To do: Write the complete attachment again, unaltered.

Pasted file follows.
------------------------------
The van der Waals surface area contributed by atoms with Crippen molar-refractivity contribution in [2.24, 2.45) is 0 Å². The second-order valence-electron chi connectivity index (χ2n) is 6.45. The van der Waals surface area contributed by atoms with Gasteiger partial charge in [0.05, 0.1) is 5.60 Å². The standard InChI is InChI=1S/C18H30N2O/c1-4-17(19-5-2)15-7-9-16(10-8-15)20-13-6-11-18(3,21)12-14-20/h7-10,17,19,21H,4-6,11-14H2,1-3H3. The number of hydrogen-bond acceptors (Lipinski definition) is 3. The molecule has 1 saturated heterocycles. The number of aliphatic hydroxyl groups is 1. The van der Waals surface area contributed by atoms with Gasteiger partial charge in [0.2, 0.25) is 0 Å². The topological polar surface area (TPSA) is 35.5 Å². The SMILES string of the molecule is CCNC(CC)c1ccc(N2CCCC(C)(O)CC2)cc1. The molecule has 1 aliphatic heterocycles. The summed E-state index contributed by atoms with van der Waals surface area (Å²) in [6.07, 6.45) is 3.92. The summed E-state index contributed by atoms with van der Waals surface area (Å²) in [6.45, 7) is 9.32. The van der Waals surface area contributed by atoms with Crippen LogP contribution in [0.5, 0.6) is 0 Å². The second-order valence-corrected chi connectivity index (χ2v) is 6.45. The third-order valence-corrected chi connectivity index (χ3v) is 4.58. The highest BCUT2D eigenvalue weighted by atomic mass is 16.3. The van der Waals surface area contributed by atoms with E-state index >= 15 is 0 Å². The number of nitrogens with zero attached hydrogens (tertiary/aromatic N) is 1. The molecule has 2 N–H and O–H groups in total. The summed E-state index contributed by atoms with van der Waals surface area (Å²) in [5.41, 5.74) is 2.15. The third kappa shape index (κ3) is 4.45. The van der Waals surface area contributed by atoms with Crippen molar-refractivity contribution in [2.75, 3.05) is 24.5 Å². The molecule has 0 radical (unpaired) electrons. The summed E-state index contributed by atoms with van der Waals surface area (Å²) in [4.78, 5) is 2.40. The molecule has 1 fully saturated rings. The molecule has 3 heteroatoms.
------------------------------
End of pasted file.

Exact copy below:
The van der Waals surface area contributed by atoms with Crippen molar-refractivity contribution in [2.24, 2.45) is 0 Å². The second-order valence-electron chi connectivity index (χ2n) is 6.45. The van der Waals surface area contributed by atoms with Gasteiger partial charge in [0.05, 0.1) is 5.60 Å². The standard InChI is InChI=1S/C18H30N2O/c1-4-17(19-5-2)15-7-9-16(10-8-15)20-13-6-11-18(3,21)12-14-20/h7-10,17,19,21H,4-6,11-14H2,1-3H3. The number of hydrogen-bond acceptors (Lipinski definition) is 3. The molecule has 1 saturated heterocycles. The number of aliphatic hydroxyl groups is 1. The van der Waals surface area contributed by atoms with Gasteiger partial charge in [0.2, 0.25) is 0 Å². The topological polar surface area (TPSA) is 35.5 Å². The SMILES string of the molecule is CCNC(CC)c1ccc(N2CCCC(C)(O)CC2)cc1. The molecule has 1 aliphatic heterocycles. The summed E-state index contributed by atoms with van der Waals surface area (Å²) in [6.07, 6.45) is 3.92. The summed E-state index contributed by atoms with van der Waals surface area (Å²) in [6.45, 7) is 9.32. The van der Waals surface area contributed by atoms with Crippen LogP contribution in [0.5, 0.6) is 0 Å². The second-order valence-corrected chi connectivity index (χ2v) is 6.45. The third-order valence-corrected chi connectivity index (χ3v) is 4.58. The highest BCUT2D eigenvalue weighted by atomic mass is 16.3. The van der Waals surface area contributed by atoms with E-state index >= 15 is 0 Å². The number of nitrogens with zero attached hydrogens (tertiary/aromatic N) is 1. The molecule has 2 N–H and O–H groups in total. The summed E-state index contributed by atoms with van der Waals surface area (Å²) in [5.41, 5.74) is 2.15. The third kappa shape index (κ3) is 4.45. The van der Waals surface area contributed by atoms with Crippen molar-refractivity contribution in [2.75, 3.05) is 24.5 Å². The molecule has 0 radical (unpaired) electrons. The summed E-state index contributed by atoms with van der Waals surface area (Å²) in [4.78, 5) is 2.40. The molecule has 1 fully saturated rings. The molecule has 3 heteroatoms.